A good immune system will be effective without needing to resort to inflammation so the person isn't even aware of a the bug, but it depends on the bug. Something like listeria usually makes people feel very unwell but eventually the immune system eliminates it through a combination of inflammation, flushing and fever.

The problem with CD and allergies is that the immune system does not work correctly. It attacks the wrong things or fails to attack at all.
 
couldn't any micro-organism from the external world cause inflammation? because that would be in the fecal stream.
In a patient with active inflammation, it's intestinal bacteria or fungi present in the fecal matter that is causing inflammation. They're lumen bacteria sticking to the intestinal wall that the fecal stream physically moves around.

Most people think of the intestinal mucosal tissue as static. In reality it is very mobile and moves around all the time, it does this to mitigate migration of bacteria into the lamina propria. But even an intestine with complete mucosal healing remains incredibly permeable. Bacteria and fungi can enter through peyer's patches for example.


Regarding the ''external bacteria'' question. The bacterial load of a normal diet is quite high, especially plant based diets can be very high in bacterial load. A simple piece of fruit contains thousands of bacteria. Dieticians might argue these are ''healthy'' bacteria, but what is considered healthy for a normal individual might cause inflammation in crohn's disease patients.

EN probably works by limiting the fecal stream, and its bioavailability depletes intestinal bacteria from the necessary nutrients to survive. Intestinal bacterial load decreases on EN. I think this is less important...but what EN also does is simply decrease the amount of bacteria you ingest.

3875
 
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Regarding the ''external bacteria'' question. Due to the prevalence of salmonella and campylobacter infections in the West...it is inevitable that some people with crohn's disease will at some point be (re)infected with salmonella or campylobacter. Someone with active disease and active lesions, would flare without a doubt if they come into contact with salmonella or campylobacter.

Foodborne infections of course don't explain persistent inflammation, the persistent inflammation is being caused by something perpetually present in the fecal stream, but the foodborne infection would cause lesions that allow fecal matter to come into contact with the intestine without the mucosal layer acting as a barrier.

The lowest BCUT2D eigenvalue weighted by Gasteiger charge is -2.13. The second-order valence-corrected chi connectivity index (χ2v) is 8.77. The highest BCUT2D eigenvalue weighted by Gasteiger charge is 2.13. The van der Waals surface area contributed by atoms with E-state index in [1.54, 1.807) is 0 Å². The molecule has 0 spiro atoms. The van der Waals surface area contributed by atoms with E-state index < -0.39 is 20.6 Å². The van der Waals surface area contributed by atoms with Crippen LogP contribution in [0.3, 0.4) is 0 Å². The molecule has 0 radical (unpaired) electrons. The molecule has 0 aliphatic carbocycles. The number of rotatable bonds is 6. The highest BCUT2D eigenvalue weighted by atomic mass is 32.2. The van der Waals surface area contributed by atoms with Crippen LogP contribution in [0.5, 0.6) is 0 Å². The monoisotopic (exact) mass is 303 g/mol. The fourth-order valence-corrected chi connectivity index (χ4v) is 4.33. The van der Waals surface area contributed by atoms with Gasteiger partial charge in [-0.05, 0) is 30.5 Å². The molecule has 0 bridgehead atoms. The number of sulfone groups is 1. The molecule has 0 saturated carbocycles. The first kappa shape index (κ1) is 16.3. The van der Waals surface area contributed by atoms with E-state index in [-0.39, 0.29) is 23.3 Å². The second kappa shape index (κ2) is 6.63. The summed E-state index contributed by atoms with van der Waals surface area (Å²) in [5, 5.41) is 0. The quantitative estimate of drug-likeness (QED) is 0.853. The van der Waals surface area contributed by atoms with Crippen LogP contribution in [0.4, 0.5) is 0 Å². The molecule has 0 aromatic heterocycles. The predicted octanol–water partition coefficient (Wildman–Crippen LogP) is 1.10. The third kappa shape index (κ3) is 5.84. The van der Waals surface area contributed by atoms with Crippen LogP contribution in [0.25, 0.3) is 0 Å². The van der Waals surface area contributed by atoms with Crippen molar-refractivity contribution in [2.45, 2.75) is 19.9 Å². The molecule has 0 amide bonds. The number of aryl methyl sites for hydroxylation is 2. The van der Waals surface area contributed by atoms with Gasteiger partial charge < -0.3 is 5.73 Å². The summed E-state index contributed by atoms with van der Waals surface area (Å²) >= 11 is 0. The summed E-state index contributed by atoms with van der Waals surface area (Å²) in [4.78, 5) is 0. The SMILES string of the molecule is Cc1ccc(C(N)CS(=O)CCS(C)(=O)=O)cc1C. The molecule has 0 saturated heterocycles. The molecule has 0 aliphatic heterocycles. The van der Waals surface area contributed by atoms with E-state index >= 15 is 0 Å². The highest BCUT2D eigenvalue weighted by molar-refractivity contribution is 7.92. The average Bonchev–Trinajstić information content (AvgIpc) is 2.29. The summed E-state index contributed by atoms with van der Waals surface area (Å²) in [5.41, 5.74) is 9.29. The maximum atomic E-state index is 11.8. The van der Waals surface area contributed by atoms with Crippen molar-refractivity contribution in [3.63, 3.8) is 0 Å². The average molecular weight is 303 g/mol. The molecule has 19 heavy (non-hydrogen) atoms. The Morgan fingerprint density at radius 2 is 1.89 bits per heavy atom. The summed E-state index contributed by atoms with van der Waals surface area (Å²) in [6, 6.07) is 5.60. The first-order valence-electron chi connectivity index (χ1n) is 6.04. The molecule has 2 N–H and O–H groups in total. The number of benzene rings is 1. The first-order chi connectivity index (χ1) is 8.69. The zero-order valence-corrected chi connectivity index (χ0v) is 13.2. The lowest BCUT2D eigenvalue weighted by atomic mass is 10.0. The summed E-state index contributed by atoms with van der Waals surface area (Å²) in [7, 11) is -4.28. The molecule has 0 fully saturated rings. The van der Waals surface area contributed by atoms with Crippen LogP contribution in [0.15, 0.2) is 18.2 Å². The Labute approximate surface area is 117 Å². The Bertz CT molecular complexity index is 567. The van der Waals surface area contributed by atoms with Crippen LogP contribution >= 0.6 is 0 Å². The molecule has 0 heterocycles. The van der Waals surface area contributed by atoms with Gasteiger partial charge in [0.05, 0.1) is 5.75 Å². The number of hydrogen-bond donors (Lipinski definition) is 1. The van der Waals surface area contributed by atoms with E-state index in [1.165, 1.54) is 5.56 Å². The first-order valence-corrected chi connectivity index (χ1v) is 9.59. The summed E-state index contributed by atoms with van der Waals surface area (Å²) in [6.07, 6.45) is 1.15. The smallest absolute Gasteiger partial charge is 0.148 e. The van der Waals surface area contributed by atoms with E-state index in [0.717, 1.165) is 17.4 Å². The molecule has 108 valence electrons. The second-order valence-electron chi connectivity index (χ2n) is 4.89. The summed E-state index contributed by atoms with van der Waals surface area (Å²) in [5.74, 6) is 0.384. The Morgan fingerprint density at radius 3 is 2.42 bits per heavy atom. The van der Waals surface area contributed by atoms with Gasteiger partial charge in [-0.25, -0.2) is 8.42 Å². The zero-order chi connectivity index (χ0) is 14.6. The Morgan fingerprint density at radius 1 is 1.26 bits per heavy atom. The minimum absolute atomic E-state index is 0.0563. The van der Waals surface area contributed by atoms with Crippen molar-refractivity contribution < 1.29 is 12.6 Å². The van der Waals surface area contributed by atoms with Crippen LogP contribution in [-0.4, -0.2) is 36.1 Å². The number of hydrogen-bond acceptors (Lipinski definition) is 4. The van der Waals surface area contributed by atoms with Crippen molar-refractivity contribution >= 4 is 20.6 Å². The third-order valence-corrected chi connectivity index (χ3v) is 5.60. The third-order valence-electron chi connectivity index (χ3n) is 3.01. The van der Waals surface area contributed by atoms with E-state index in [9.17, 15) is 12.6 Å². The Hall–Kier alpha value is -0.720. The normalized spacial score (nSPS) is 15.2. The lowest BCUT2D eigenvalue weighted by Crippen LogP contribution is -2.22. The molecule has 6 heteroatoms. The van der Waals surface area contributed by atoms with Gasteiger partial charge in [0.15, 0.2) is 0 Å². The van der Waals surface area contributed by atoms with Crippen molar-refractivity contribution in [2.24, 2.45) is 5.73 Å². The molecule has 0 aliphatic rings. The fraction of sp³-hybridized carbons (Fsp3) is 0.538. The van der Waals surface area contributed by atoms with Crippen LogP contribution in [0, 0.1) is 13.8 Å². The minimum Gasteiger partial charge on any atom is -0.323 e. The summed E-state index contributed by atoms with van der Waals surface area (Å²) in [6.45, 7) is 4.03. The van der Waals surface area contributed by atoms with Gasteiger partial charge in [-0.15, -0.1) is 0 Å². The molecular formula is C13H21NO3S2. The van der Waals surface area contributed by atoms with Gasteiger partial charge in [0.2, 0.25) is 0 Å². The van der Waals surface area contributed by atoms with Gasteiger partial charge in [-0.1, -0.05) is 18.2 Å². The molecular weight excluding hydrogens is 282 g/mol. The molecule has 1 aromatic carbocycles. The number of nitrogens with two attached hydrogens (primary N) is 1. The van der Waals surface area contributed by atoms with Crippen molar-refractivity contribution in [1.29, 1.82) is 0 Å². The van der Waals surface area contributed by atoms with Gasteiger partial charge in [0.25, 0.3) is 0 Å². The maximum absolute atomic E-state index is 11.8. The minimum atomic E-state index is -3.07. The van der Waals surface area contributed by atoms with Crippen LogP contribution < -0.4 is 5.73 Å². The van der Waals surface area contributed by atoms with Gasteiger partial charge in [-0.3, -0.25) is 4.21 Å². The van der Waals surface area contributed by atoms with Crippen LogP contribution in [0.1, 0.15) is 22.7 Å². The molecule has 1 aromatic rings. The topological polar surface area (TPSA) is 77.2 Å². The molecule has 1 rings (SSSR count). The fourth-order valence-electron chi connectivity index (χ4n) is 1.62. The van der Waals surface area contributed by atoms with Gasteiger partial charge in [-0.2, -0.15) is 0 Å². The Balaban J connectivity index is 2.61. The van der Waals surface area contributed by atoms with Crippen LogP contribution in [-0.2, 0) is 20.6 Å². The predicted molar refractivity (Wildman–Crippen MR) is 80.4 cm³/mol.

(You of course can't find campylobacter or salmonella in most stool of crohn's disease patients...even with a weakened immune system, most people will overcome those infections, including crohn's disease patients....BUT....that foodborne infection would leave lesions behind...battle scars if you wish....lesions that are being crhonically penetrated by fecal matter)
 
While I'm writing. Regarding the decrease in bacterial load.

You can't mimmick crohn's disease in mice with a sterile intestine. If you could get intestinal bacterial load to zero in a crohn's disease patient, there would be no inflammation whatsoever.

All crohn's disease treatments that aren't based on immunosuppression rely on decreasing bacterial load or targeting specific bacteria or fungi.

The most straightforward way to decrease bacterial load are antibiotics right. And they work, initially, especially macrophage penetrating ones like cipro, they enter the lamina propria, penetrate macrophages and manage to kill E coli for example. But the problem with antibiotics is that the remission is transient, at some point we see that those bacteria become resistant to the antibiotic and they now have a fitness advantage due to the depletion of commensal bacteria. It's not a solution.

What is likely a much better solution is the use of bacteriophages that target specific bacteria that we know are involved in the chronic stimulation of inflammation in crohn's disease patients. There are trial underway with bacteriaophages that target AIEC for example. Also FimH blockers that target AIEC are being developed.

EN decreases bacteria load and fungal load, and it modulates bacterial population. It likely does this with nutrient depletion due to its high bioavailability.
 
The idea of ''good'' and ''bad'' bacteria is a theory that doesn't work in practice.

It works so poorly that we had to invent a new term, we don't just have commensals and pathogens anymore, we now invented the word ''pathobionts''. You'll see this word being used in studies studying the interactions of bacteria and the intestine.

Pathobionts are bacteria that are harmless ''commensals'' that act as disease causing ''pathogens'' under certain conditions.

Soon we will have another category, and then another, and then another.

The truth is that the story about good and bad bacteria falls apart in patients with primary immunodeficiencies like crohn's disease patients. The intestine is lined from top to botton with macrophages.

Any bacteria entering the lumina propria through an active lesion is considered an invading pathogen, and macrophages will respond aggressively to all of them, macrophages do not distinguish between good and bad. Unlike neutrophils they have a long lifespan and are able continue to release inflammatory cytokines for days.

Maybe it's worth considering when doctors recommend those ''million bacteria'' probiotics with ''good'' bacteria. Ingesting millions of bacteria is probably not the smartest idea for crohn's disease patients until a single study shows it is helpful, which they all failed to do.